In 1706, Bach was offered a post as organist at St. Blasius’s in Mühlhausen, which he took up the following year. Four months after arriving at Mühlhausen, Bach married Maria Barbara Bach, his second cousin. They had seven children, four of whom survived to adulthood, including Wilhelm Friedemann Bach and Carl Philipp Emanuel Bach who both became important composers as well. Bach was able to convince the church and city government at Mühlhausen to fund an expensive renovation of the organ at St. Blasius’s. Bach, in turn, wrote an elaborate, festive cantata—Gott ist mein König, BWV 71. In 1708, Bach left Mühlhausen, returning to Weimar this time as organist and from 1714 “Konzertmeister” or director of music, at the ducal court, where he had an opportunity to work with a large, well-funded contingent of professional musicians.

Bach’s time in Weimar was the start of a sustained period of composing keyboard and orchestral works. He continued to play and compose for the organ, and to perform concert music with the duke’s ensemble. He also began to write the preludes and fugues which were later assembled into his monumental work Das Wohltemperierte Clavier consisting of two books, compiled in 1722 and 1744, each containing a prelude and fugue in every major and minor key. Additionally, in Weimar Bach started work on the Little Organ Book for his eldest son, Wilhelm Friedemann, containing traditional Lutheran chorales (hymn tunes) set in complex textures to train organists.

Leopold, Prince of Anhalt-Köthen hired Bach to serve as his Kapellmeister or director of music in 1717. Prince Leopold, himself a musician, appreciated Bach’s talents, paid him well, and gave him considerable latitude in composing and performing. The prince was Calvinist and did not use elaborate music in his worship, so most of Bach’s work from this period was secular, including the orchestral suites, the six suites for solo cello, the sonatas and partitas for solo violin, and the Brandenburg concertos. Bach also composed secular cantatas for the court such as the Die Zeit, die Tag und Jahre macht, BWV 134a. In July 1720, while Bach was abroad with Prince Leopold, Bach’s first wife suddenly died. The following year, he met Anna Magdalena Wilcke, a young, highly gifted soprano seventeen years younger than he; they married on December 3, 1721. Together they had 13 more children, six of whom survived into adulthood including Gottfried Heinrich, Johann Christoph Friedrich, and Johann Christian, all of whom became significant musicians.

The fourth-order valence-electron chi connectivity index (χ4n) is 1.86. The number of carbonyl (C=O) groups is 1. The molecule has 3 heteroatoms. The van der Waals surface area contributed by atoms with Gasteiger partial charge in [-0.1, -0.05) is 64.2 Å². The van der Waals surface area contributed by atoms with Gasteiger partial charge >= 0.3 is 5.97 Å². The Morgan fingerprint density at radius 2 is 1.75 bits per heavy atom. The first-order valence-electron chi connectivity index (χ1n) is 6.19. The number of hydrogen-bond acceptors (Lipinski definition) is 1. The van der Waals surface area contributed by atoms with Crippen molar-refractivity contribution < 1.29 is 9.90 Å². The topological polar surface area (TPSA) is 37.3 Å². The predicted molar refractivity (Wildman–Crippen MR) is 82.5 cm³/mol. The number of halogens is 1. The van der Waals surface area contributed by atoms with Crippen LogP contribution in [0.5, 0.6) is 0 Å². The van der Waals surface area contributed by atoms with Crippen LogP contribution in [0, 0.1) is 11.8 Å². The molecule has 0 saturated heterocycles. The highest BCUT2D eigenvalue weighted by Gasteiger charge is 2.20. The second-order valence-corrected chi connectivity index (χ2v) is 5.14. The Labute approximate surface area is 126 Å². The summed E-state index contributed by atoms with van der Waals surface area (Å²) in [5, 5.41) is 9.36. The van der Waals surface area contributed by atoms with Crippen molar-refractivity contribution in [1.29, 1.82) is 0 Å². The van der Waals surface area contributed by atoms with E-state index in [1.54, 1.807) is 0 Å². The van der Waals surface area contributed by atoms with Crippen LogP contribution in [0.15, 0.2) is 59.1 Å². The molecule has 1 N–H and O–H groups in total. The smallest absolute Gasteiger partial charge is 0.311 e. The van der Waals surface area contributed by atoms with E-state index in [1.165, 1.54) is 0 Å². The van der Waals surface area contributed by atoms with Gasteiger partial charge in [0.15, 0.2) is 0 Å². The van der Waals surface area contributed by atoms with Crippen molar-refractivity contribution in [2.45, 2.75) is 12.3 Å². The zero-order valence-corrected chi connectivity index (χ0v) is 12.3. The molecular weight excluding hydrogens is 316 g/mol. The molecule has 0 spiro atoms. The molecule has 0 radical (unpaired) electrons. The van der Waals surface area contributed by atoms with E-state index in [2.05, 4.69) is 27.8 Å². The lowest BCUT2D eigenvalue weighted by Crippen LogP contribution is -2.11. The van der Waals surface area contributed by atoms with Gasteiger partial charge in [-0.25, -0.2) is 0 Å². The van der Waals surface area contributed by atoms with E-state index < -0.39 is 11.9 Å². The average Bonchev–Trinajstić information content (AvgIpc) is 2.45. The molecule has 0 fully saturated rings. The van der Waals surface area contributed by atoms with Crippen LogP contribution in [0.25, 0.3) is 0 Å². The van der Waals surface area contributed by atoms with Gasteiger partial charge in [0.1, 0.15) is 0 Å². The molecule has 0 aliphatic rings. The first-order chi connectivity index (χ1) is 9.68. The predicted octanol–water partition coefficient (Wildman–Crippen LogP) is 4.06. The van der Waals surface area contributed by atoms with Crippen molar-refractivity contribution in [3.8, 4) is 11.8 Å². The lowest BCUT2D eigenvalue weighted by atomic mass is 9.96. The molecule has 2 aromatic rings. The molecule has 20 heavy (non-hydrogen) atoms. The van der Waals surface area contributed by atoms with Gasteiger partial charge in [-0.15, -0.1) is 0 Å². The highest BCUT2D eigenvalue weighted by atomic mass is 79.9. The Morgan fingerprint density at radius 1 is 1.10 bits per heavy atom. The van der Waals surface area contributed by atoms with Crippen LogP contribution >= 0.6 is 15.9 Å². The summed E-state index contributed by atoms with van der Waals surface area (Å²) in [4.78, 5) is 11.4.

In 1723, Bach was appointed Cantor of the Thomasschule at Thomaskirche in Leipzig, and Director of Music in the principal churches in the town, namely the Nikolaikirche and the Paulinerkirche, the church of the University of Leipzig. This was a prestigious post in the mercantile city in the Electorate of Saxony, which he held for 27 years until his death. Bach was required to instruct the students of the Thomasschule in singing and to provide church music for the main churches in Leipzig. A cantata was required for the church services on Sundays and additional church holidays during the liturgical year. He usually performed his own cantatas, most of which were composed during his first three years in Leipzig. The first of these was Die Elenden sollen essen, BWV 75, first performed in the Nikolaikirche on May 30, 1723.